Take the 2-minute tour ×
Stack Overflow is a question and answer site for professional and enthusiast programmers. It's 100% free, no registration required.

Can we run a win forms with LINQ in our app using .net 1.1 and Microsoft IDE 2003?

If yes, how?

***I cannot upgrade it because it is a school facility.

Thank you

share|improve this question
I deleted my answer which suggested NLinq, after failed test to import its libraries into a VS2003 project. I believe you have no choice but to migrate to a higher version of .NET framework. –  Maxim Gueivandov Mar 5 '11 at 1:19
...and when their students graduate they'll only be 8 years behind everyone else. –  TrueWill Mar 5 '11 at 1:28
I bet your school can afford a free (as in "free beer") VS 2010 Express edition or a free (as in "free gull") MonoDevelop –  Maxim Gueivandov Mar 5 '11 at 1:51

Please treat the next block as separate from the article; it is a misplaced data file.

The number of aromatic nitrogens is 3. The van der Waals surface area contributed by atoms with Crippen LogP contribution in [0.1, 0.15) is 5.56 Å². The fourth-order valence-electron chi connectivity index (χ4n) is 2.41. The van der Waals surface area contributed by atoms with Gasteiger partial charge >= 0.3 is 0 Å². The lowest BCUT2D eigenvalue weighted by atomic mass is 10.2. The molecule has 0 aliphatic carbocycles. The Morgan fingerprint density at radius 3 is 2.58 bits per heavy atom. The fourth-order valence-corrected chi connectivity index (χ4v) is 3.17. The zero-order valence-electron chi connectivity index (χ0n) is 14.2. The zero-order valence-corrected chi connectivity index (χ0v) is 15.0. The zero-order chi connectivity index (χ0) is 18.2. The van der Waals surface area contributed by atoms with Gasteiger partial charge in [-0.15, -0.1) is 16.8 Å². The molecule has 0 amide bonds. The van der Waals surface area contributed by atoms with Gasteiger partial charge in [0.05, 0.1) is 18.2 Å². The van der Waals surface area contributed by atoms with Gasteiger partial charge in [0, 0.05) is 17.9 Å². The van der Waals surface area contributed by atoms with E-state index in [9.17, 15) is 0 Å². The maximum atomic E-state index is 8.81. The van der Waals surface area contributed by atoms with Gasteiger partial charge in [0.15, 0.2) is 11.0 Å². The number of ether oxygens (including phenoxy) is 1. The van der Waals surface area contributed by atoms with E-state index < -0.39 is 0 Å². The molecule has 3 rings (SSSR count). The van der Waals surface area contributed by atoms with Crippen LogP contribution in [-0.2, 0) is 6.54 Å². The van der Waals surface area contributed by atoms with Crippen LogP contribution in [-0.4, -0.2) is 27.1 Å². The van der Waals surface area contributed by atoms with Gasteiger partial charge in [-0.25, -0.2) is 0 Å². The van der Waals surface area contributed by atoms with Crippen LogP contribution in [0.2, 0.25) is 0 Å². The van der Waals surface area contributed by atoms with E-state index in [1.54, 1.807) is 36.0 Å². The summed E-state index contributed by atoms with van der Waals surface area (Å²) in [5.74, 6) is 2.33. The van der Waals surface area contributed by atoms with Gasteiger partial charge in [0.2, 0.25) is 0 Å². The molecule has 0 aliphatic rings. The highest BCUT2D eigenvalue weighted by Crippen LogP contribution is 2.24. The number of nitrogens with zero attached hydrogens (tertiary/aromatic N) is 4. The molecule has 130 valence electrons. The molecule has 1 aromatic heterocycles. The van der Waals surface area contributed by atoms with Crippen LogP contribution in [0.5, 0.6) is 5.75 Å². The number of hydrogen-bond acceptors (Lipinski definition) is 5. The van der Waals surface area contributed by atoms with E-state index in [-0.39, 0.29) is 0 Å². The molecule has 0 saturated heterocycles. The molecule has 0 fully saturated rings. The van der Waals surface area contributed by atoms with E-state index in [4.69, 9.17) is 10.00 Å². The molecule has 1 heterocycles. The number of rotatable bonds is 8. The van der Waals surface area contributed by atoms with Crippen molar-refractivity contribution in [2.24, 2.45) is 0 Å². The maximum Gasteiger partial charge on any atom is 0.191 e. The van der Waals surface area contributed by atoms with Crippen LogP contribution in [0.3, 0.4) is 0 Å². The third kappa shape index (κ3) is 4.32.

5 Answers 5

No. LINQ is .net 3.5 and even though there are "hacks" to run it on 2.0, I have never seen it work on 1.1 (hard for me to imagine how it would work anyway without Generics)

share|improve this answer
Hard for everybody, no doubt. –  Hans Passant Mar 5 '11 at 1:20

No. LINQ is built on top of compiler and framework features that were not available in .NET 1.1. This is unlikely to ever work.

There are options to get LINQ to (at least somewhat) work on machines with only .NET 2 installed, such as LINQBridge. However, those still require a C# 3.0 compiler. Without the C# language features in C# 3.0, it would be impossible to write LINQ operations in a form at all similar to "LINQ". They also require generics at a minimum.

share|improve this answer

No. Linq came with Visual Studio 2008.

share|improve this answer

I think it is not posible. Linq is available since .net framework 3.0. you should migrate you app.

share|improve this answer

Try upgrading the framework to 3.0 then you can use LINQ

share|improve this answer

Your Answer


By posting your answer, you agree to the privacy policy and terms of service.

Not the answer you're looking for? Browse other questions tagged or ask your own question.